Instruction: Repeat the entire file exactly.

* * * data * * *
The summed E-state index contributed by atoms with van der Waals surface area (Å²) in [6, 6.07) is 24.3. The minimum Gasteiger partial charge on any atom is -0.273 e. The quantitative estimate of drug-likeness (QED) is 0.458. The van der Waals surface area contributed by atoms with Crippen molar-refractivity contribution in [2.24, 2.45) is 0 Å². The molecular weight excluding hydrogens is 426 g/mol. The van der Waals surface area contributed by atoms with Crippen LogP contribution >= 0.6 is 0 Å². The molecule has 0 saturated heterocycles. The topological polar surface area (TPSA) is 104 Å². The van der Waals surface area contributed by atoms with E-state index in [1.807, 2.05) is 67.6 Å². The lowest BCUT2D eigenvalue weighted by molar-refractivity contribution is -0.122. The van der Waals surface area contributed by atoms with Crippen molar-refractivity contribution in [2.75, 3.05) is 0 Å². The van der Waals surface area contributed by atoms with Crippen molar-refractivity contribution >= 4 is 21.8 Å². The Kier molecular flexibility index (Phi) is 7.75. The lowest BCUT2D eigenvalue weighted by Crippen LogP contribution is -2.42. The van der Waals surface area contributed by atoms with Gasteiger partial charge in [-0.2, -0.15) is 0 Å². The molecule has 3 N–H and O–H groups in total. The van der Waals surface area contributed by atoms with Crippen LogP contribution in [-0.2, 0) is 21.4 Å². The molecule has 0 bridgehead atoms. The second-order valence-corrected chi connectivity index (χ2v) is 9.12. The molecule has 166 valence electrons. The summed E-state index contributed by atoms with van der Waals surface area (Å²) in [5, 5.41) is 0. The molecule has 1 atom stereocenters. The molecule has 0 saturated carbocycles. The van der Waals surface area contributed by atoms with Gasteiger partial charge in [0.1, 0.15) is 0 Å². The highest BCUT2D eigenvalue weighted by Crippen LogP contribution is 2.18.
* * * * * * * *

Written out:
The summed E-state index contributed by atoms with van der Waals surface area (Å²) in [6, 6.07) is 24.3. The minimum Gasteiger partial charge on any atom is -0.273 e. The quantitative estimate of drug-likeness (QED) is 0.458. The van der Waals surface area contributed by atoms with Crippen molar-refractivity contribution in [2.24, 2.45) is 0 Å². The molecular weight excluding hydrogens is 426 g/mol. The van der Waals surface area contributed by atoms with Crippen LogP contribution >= 0.6 is 0 Å². The molecule has 0 saturated heterocycles. The topological polar surface area (TPSA) is 104 Å². The van der Waals surface area contributed by atoms with E-state index in [1.807, 2.05) is 67.6 Å². The lowest BCUT2D eigenvalue weighted by molar-refractivity contribution is -0.122. The van der Waals surface area contributed by atoms with Crippen molar-refractivity contribution in [2.75, 3.05) is 0 Å². The van der Waals surface area contributed by atoms with Crippen molar-refractivity contribution >= 4 is 21.8 Å². The Kier molecular flexibility index (Phi) is 7.75. The lowest BCUT2D eigenvalue weighted by Crippen LogP contribution is -2.42. The van der Waals surface area contributed by atoms with Gasteiger partial charge in [-0.2, -0.15) is 0 Å². The molecule has 3 N–H and O–H groups in total. The van der Waals surface area contributed by atoms with Crippen LogP contribution in [-0.2, 0) is 21.4 Å². The molecule has 0 bridgehead atoms. The second-order valence-corrected chi connectivity index (χ2v) is 9.12. The molecule has 166 valence electrons. The summed E-state index contributed by atoms with van der Waals surface area (Å²) in [5, 5.41) is 0. The molecule has 1 atom stereocenters. The molecule has 0 saturated carbocycles. The van der Waals surface area contributed by atoms with Gasteiger partial charge in [0.1, 0.15) is 0 Å². The highest BCUT2D eigenvalue weighted by Crippen LogP contribution is 2.18.